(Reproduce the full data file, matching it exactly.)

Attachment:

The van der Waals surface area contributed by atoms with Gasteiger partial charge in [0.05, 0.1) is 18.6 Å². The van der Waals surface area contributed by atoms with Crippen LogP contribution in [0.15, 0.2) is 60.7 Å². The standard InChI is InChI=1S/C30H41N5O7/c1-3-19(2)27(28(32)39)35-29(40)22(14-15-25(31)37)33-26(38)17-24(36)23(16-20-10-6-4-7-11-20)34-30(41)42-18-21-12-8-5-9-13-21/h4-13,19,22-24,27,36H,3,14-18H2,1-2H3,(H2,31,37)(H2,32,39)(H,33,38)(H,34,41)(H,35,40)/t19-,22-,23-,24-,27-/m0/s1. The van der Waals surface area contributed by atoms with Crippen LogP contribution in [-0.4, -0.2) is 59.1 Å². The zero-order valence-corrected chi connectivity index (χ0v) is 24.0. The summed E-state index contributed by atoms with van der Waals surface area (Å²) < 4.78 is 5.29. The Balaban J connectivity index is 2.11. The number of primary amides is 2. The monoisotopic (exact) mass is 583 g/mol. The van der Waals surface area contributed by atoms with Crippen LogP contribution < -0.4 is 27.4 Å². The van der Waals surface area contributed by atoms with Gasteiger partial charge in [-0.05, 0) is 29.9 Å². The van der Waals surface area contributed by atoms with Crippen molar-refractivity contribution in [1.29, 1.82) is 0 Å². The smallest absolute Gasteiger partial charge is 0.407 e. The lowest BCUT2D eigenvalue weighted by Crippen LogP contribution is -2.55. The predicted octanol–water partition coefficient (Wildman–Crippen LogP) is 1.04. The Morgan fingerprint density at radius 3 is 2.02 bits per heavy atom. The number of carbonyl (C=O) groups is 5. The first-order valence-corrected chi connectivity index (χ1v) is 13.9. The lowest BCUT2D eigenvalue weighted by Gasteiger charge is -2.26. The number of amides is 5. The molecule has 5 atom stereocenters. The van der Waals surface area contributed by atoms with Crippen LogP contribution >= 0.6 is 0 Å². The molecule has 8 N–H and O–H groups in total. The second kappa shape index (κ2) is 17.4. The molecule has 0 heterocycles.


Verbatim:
The van der Waals surface area contributed by atoms with Gasteiger partial charge in [0.05, 0.1) is 18.6 Å². The van der Waals surface area contributed by atoms with Crippen LogP contribution in [0.15, 0.2) is 60.7 Å². The standard InChI is InChI=1S/C30H41N5O7/c1-3-19(2)27(28(32)39)35-29(40)22(14-15-25(31)37)33-26(38)17-24(36)23(16-20-10-6-4-7-11-20)34-30(41)42-18-21-12-8-5-9-13-21/h4-13,19,22-24,27,36H,3,14-18H2,1-2H3,(H2,31,37)(H2,32,39)(H,33,38)(H,34,41)(H,35,40)/t19-,22-,23-,24-,27-/m0/s1. The van der Waals surface area contributed by atoms with Crippen LogP contribution in [-0.4, -0.2) is 59.1 Å². The zero-order valence-corrected chi connectivity index (χ0v) is 24.0. The summed E-state index contributed by atoms with van der Waals surface area (Å²) < 4.78 is 5.29. The Balaban J connectivity index is 2.11. The number of primary amides is 2. The monoisotopic (exact) mass is 583 g/mol. The van der Waals surface area contributed by atoms with Crippen LogP contribution < -0.4 is 27.4 Å². The van der Waals surface area contributed by atoms with Gasteiger partial charge in [-0.05, 0) is 29.9 Å². The van der Waals surface area contributed by atoms with Crippen molar-refractivity contribution in [1.29, 1.82) is 0 Å². The smallest absolute Gasteiger partial charge is 0.407 e. The lowest BCUT2D eigenvalue weighted by Crippen LogP contribution is -2.55. The predicted octanol–water partition coefficient (Wildman–Crippen LogP) is 1.04. The Morgan fingerprint density at radius 3 is 2.02 bits per heavy atom. The number of carbonyl (C=O) groups is 5. The first-order valence-corrected chi connectivity index (χ1v) is 13.9. The lowest BCUT2D eigenvalue weighted by Gasteiger charge is -2.26. The number of amides is 5. The molecule has 5 atom stereocenters. The van der Waals surface area contributed by atoms with Crippen LogP contribution >= 0.6 is 0 Å². The molecule has 8 N–H and O–H groups in total. The second kappa shape index (κ2) is 17.4. The molecule has 0 heterocycles.